What is Diabetes?
"Diabetes is a disorder characterized by the presence of high blood sugar due to defective insulin secretion, action or both." (Definition from Canadian Diabetes Association)
...So what does this actually mean?
Diabetes is a disease that affects insulin. Insulin is a hormone that is produced in the pancreas. Insulin is what is needed for sugar or glucose to move from the blood into muscles for use or for storage.
When someone has diabetes, his or her body either does not produce enough insulin or does not use it properly.
Without insulin, or if the insulin is not working properly, then blood sugar cannot move from the blood into muscle- if sugar or glucose stays in the blood, it can cause damage to blood vessels and organs.
There are several types of diabetes:
Type 1: People with Type 1 diabetes always need insulin injections because their pancreas is not producing any insulin. Sometimes referred to as 'Juvenile Diabetes'.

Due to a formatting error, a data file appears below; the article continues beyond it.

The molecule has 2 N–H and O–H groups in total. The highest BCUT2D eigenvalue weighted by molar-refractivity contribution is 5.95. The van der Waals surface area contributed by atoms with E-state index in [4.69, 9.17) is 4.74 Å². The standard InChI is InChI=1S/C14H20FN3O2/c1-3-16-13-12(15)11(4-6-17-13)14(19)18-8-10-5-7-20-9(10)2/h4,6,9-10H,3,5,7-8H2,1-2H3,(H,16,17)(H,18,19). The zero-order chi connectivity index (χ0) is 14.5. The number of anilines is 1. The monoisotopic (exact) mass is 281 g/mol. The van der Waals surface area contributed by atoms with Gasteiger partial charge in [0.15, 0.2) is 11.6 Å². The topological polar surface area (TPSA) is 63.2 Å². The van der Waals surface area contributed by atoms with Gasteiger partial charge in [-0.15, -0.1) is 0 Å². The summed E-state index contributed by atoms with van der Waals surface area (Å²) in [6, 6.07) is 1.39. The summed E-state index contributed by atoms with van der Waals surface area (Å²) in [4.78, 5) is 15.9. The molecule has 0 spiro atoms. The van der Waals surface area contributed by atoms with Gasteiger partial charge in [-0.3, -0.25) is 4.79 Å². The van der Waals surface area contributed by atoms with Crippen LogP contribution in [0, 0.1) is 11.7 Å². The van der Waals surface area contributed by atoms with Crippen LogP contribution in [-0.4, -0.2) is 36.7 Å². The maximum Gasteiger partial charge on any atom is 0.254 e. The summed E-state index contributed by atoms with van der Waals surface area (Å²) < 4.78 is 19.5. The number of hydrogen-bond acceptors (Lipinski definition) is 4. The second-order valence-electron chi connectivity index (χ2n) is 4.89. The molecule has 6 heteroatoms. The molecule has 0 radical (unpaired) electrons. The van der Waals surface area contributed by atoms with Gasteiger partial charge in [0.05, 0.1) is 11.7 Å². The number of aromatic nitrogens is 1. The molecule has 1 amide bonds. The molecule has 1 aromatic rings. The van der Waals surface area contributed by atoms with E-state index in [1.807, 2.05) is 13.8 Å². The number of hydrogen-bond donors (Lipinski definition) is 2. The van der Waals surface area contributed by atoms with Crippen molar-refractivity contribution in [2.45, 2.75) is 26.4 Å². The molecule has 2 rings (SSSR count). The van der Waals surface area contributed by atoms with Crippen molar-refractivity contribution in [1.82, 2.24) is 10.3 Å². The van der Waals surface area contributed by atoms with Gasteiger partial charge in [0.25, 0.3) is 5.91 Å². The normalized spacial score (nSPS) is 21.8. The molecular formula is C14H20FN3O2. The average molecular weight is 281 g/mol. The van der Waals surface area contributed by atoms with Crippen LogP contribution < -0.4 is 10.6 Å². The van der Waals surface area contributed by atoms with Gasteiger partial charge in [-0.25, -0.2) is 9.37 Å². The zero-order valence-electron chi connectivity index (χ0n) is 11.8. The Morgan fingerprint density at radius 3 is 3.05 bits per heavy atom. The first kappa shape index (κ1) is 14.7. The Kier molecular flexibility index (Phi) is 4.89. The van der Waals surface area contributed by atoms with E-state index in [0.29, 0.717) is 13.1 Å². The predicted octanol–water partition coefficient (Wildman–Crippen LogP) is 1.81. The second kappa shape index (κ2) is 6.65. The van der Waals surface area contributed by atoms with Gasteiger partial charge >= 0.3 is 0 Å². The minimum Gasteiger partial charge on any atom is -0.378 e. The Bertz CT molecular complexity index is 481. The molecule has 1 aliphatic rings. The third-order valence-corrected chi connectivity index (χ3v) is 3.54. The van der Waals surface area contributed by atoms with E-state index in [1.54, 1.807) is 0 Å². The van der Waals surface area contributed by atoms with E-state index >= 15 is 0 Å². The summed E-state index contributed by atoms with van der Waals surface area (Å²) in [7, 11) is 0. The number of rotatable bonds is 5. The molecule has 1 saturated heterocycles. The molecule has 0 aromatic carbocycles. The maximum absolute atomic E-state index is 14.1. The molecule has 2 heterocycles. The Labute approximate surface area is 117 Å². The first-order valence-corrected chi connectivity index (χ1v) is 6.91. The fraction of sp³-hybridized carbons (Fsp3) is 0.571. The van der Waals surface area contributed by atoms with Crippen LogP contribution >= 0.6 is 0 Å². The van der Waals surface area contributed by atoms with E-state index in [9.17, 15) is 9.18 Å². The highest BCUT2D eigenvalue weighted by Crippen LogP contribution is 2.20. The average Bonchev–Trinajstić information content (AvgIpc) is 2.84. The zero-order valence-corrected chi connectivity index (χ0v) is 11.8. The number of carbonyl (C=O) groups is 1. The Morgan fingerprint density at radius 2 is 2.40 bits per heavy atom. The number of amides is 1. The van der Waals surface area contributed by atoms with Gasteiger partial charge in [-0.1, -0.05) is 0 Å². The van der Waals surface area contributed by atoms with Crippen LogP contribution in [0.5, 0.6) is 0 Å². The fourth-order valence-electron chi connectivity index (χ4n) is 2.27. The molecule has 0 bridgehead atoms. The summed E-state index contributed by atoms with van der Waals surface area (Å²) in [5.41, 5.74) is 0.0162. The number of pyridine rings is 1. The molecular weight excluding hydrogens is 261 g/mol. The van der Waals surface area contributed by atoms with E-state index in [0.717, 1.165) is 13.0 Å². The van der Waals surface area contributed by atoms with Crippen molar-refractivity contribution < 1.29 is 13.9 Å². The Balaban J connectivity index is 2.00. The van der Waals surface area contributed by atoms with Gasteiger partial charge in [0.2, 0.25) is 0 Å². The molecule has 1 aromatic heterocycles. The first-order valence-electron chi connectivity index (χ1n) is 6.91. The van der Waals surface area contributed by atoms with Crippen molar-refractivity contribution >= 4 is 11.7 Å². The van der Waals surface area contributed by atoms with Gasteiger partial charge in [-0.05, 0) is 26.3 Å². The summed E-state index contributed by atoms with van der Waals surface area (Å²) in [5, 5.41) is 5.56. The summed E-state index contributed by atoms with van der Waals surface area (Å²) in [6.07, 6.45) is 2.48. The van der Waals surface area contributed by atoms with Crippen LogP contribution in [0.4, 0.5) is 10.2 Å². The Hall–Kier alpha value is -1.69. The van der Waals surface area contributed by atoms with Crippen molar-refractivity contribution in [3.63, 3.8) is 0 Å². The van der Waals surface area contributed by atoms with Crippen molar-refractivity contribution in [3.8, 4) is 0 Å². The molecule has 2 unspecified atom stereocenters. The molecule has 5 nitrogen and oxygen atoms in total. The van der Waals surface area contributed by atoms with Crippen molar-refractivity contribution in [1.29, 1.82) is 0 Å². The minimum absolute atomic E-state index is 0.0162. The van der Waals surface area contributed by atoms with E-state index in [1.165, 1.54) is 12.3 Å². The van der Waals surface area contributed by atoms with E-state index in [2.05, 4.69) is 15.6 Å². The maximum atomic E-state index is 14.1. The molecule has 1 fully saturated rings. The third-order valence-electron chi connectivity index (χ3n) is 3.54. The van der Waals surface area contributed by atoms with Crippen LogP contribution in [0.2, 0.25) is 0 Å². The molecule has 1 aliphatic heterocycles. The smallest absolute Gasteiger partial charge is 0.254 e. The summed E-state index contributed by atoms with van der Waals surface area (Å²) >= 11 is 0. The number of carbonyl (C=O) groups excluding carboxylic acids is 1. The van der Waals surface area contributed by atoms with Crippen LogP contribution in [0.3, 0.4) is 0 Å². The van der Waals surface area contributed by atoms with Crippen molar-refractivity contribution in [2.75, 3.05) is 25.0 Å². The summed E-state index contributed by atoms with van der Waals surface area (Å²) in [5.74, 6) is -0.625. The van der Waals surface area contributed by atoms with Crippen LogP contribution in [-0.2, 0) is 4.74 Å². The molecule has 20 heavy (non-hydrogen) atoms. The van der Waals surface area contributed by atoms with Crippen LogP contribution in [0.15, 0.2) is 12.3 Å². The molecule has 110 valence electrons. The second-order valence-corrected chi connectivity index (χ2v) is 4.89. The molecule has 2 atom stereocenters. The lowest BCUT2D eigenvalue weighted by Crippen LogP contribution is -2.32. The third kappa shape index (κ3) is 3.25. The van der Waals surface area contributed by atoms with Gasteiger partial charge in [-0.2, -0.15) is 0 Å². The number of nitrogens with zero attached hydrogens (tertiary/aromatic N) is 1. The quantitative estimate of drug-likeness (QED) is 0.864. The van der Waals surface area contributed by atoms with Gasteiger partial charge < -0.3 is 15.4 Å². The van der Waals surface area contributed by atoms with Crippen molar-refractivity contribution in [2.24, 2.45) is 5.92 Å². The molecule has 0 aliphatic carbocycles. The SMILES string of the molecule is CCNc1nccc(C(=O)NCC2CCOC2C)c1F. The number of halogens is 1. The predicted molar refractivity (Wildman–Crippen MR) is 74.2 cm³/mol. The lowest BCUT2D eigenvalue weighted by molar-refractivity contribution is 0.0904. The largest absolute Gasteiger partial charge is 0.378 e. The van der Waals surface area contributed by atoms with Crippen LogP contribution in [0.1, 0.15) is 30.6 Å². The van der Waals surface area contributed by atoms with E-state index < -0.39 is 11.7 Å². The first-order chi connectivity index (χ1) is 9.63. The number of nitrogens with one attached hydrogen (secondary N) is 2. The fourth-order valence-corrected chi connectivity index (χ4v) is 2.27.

Type 2: People with Type 2 diabetes may need insulin injections but they may not. Some people with Type 2 are producing enough insulin, but they are not using insulin properly (this is what the term insulin resistant means). They may be managing their diabetes with diet and exercise, or may need to add medications or insulin to help control blood sugar. 90 percent of people with Diabetes have Type 2.
Gestational: This is increased blood sugar when a woman is pregnant. This form of diabetes usually goes away after the baby is born, but these women are at greater risk of developing Type 2 diabetes later.
What are the symptoms of diabetes?
Symptoms can include:
- Increased thirst
- Increased urination
- Increased hunger
- Unexplained weight loss